To summarize the CAN protocol has the following properties

  • message prioritization
  • flexibility
  • system wide consistency in data.
  • error detection and its signaling
  • latency time guarantee
  • multimaster capability
  • time synchronization and muticast reception.
  • retransmitting corrupted messages automatically as soon as the bus is idle again.
  • distinction between temporary errors in nodes and permanent failures of nodes and automatic switching off of defective nodes[1].

3.2 CANopen Standard and OSI Model

CANOpen network systems uses three layers of the OSI Model ie, the Physical Layer, Data Link Layer and Application Layer as compared to CAN which uses the layer 1 and 2 of the OSI model. Rests of layers are not needed for this fieldbus system. [15].In CANopen network standards we need the topmost layer, that is the Application layer in OSI network model so as to use the higher level protocols which are necessary to define the way the CAN message gets frames 11-bit identifier and use of 8 data bytes[15].

The CANOpen Based automation applications require the application layer protocols and the profiles, communication system standardizing, administration of the system and functionality of the devices [16].

  1. Application Layer: This layer provides a set of services and protocols which are useful to every device on the existing network application.
  2. Communication profile: this profile provides the information to configure devices and communication data as well as defines how the data is actually communicated between devices.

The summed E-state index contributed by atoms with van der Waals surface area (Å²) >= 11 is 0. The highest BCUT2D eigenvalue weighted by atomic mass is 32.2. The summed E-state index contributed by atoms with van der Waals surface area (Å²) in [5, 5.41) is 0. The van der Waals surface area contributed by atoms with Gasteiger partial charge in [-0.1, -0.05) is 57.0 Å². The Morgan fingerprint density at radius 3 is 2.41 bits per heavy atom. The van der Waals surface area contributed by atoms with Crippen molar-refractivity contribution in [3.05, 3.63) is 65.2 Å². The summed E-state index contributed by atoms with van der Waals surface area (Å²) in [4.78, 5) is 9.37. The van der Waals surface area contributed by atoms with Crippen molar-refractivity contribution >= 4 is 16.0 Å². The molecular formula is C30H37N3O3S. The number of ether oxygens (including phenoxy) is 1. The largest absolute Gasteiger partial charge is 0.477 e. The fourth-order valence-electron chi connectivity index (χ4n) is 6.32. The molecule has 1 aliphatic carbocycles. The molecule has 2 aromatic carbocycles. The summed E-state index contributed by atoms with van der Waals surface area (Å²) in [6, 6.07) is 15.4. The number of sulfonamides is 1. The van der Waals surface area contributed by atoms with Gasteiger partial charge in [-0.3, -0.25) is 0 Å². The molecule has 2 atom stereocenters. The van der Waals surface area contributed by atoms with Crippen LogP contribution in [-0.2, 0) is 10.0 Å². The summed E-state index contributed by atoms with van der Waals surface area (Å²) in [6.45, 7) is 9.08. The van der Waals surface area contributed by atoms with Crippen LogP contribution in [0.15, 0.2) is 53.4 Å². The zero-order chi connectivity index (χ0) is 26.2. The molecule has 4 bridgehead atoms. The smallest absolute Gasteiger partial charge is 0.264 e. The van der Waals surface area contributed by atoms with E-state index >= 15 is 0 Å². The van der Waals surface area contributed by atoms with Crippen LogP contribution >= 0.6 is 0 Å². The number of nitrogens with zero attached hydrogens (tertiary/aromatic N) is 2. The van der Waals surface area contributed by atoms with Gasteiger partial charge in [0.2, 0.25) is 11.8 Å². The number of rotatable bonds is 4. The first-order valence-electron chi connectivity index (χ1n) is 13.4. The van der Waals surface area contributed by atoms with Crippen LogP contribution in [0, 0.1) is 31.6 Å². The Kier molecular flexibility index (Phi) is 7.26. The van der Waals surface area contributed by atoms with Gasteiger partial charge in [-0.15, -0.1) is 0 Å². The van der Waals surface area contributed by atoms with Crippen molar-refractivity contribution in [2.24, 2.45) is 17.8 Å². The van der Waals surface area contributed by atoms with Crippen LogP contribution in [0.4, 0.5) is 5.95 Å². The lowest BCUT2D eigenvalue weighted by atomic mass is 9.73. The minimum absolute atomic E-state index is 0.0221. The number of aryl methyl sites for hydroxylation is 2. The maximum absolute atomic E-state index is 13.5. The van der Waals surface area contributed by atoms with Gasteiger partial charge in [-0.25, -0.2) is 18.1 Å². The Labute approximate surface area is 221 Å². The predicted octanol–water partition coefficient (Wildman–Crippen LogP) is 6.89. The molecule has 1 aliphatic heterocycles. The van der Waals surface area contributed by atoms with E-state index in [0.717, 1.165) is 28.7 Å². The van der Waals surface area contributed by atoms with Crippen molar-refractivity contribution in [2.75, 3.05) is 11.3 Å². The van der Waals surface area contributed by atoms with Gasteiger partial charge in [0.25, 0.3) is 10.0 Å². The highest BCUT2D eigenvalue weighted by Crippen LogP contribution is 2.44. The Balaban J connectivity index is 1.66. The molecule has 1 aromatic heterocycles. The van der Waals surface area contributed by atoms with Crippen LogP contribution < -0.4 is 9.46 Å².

3. Device profiles: Device profiles add device-specific behavior for devices (e.g. digital I/O, analog I/O, motion controllers, encoders, etc.)

To address this issues initially another standard was designed and implemented known as the CAN Application Layer System (CAL)[16].

3.2.1 CAL (CAN Application Layer)

Philips Medical Systems developed the higher layer communication protocols which already exist for the CAN networks called as CAL (CAN Application Layer). CAN in Automation (CiA) adopted CAL to develop it further and published in a series of standards [14][17].

CAL has the following four application layer services:

  1. CAN-based Message Specification (CMS): CMS is based on the Manufacturing Message Specification (MMS) and it offers objects to design and specify how the functionality of any node in the network is accessed using the existing CAN interface. [17].
  2. Network Management (NMT): It offers services which are used for the network management such as to initialize nodes, to stop nodes, to start nodes, to detect nodes failure etc[17][10].
  3. Distributor (DBT): It is used to dynamically distribute the CAN identifiers to the existing network nodes. This service is implemented by considering the Master-slave mechanism [17][10].